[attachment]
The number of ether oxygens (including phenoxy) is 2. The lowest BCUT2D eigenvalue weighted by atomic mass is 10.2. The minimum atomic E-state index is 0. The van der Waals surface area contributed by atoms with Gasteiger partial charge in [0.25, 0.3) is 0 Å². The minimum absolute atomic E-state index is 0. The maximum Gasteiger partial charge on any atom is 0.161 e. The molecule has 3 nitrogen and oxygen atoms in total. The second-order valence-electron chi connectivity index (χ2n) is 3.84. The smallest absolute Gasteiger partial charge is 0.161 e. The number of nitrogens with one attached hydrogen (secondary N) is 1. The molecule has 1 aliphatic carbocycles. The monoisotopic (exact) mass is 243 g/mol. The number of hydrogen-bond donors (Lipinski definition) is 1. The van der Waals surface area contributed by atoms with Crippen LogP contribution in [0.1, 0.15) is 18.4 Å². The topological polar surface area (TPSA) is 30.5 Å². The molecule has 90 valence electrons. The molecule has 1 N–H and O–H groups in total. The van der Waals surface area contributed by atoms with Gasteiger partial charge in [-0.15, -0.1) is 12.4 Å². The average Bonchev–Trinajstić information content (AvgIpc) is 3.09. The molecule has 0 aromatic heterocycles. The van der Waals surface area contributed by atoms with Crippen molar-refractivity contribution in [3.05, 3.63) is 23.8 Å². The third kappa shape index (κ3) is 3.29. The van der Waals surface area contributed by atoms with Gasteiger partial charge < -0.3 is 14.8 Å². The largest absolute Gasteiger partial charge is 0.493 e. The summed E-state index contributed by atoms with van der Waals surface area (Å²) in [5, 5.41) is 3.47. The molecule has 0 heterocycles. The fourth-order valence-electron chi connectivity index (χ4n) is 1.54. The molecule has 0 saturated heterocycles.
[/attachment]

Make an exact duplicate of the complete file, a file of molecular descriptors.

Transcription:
The number of ether oxygens (including phenoxy) is 2. The lowest BCUT2D eigenvalue weighted by atomic mass is 10.2. The minimum atomic E-state index is 0. The van der Waals surface area contributed by atoms with Gasteiger partial charge in [0.25, 0.3) is 0 Å². The minimum absolute atomic E-state index is 0. The maximum Gasteiger partial charge on any atom is 0.161 e. The molecule has 3 nitrogen and oxygen atoms in total. The second-order valence-electron chi connectivity index (χ2n) is 3.84. The smallest absolute Gasteiger partial charge is 0.161 e. The number of nitrogens with one attached hydrogen (secondary N) is 1. The molecule has 1 aliphatic carbocycles. The monoisotopic (exact) mass is 243 g/mol. The number of hydrogen-bond donors (Lipinski definition) is 1. The van der Waals surface area contributed by atoms with Crippen LogP contribution in [0.1, 0.15) is 18.4 Å². The topological polar surface area (TPSA) is 30.5 Å². The molecule has 90 valence electrons. The molecule has 1 N–H and O–H groups in total. The van der Waals surface area contributed by atoms with Gasteiger partial charge in [-0.15, -0.1) is 12.4 Å². The average Bonchev–Trinajstić information content (AvgIpc) is 3.09. The molecule has 0 aromatic heterocycles. The van der Waals surface area contributed by atoms with Crippen molar-refractivity contribution in [3.05, 3.63) is 23.8 Å². The third kappa shape index (κ3) is 3.29. The van der Waals surface area contributed by atoms with Gasteiger partial charge < -0.3 is 14.8 Å². The largest absolute Gasteiger partial charge is 0.493 e. The summed E-state index contributed by atoms with van der Waals surface area (Å²) in [5, 5.41) is 3.47. The molecule has 0 heterocycles. The fourth-order valence-electron chi connectivity index (χ4n) is 1.54. The molecule has 0 saturated heterocycles.